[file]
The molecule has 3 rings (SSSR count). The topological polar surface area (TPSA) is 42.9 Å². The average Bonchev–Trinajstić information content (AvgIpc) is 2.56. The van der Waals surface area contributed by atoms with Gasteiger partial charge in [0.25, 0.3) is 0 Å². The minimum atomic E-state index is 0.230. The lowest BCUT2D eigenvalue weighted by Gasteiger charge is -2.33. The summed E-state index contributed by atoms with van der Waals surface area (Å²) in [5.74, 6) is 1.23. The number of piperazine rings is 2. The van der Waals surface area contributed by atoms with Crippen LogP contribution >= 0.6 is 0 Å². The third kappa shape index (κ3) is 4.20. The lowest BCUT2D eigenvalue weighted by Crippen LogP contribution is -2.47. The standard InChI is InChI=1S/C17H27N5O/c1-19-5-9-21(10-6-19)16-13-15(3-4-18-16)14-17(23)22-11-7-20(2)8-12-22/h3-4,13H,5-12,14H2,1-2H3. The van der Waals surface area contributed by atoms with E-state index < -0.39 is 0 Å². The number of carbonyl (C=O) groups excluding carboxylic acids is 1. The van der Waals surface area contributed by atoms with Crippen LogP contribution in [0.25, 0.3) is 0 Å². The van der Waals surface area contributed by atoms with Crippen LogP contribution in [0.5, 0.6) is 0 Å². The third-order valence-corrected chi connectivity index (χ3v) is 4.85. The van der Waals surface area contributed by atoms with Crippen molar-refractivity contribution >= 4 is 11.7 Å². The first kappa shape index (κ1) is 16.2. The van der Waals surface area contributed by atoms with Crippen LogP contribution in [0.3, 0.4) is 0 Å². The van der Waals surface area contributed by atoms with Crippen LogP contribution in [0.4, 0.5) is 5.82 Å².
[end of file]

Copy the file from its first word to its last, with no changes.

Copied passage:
The molecule has 3 rings (SSSR count). The topological polar surface area (TPSA) is 42.9 Å². The average Bonchev–Trinajstić information content (AvgIpc) is 2.56. The van der Waals surface area contributed by atoms with Gasteiger partial charge in [0.25, 0.3) is 0 Å². The minimum atomic E-state index is 0.230. The lowest BCUT2D eigenvalue weighted by Gasteiger charge is -2.33. The summed E-state index contributed by atoms with van der Waals surface area (Å²) in [5.74, 6) is 1.23. The number of piperazine rings is 2. The van der Waals surface area contributed by atoms with Crippen LogP contribution >= 0.6 is 0 Å². The third kappa shape index (κ3) is 4.20. The lowest BCUT2D eigenvalue weighted by Crippen LogP contribution is -2.47. The standard InChI is InChI=1S/C17H27N5O/c1-19-5-9-21(10-6-19)16-13-15(3-4-18-16)14-17(23)22-11-7-20(2)8-12-22/h3-4,13H,5-12,14H2,1-2H3. The van der Waals surface area contributed by atoms with E-state index < -0.39 is 0 Å². The number of carbonyl (C=O) groups excluding carboxylic acids is 1. The van der Waals surface area contributed by atoms with Crippen LogP contribution in [0.25, 0.3) is 0 Å². The van der Waals surface area contributed by atoms with Crippen LogP contribution in [0.5, 0.6) is 0 Å². The third-order valence-corrected chi connectivity index (χ3v) is 4.85. The van der Waals surface area contributed by atoms with Crippen molar-refractivity contribution >= 4 is 11.7 Å². The first kappa shape index (κ1) is 16.2. The van der Waals surface area contributed by atoms with Crippen LogP contribution in [0.3, 0.4) is 0 Å². The van der Waals surface area contributed by atoms with Crippen LogP contribution in [0.4, 0.5) is 5.82 Å².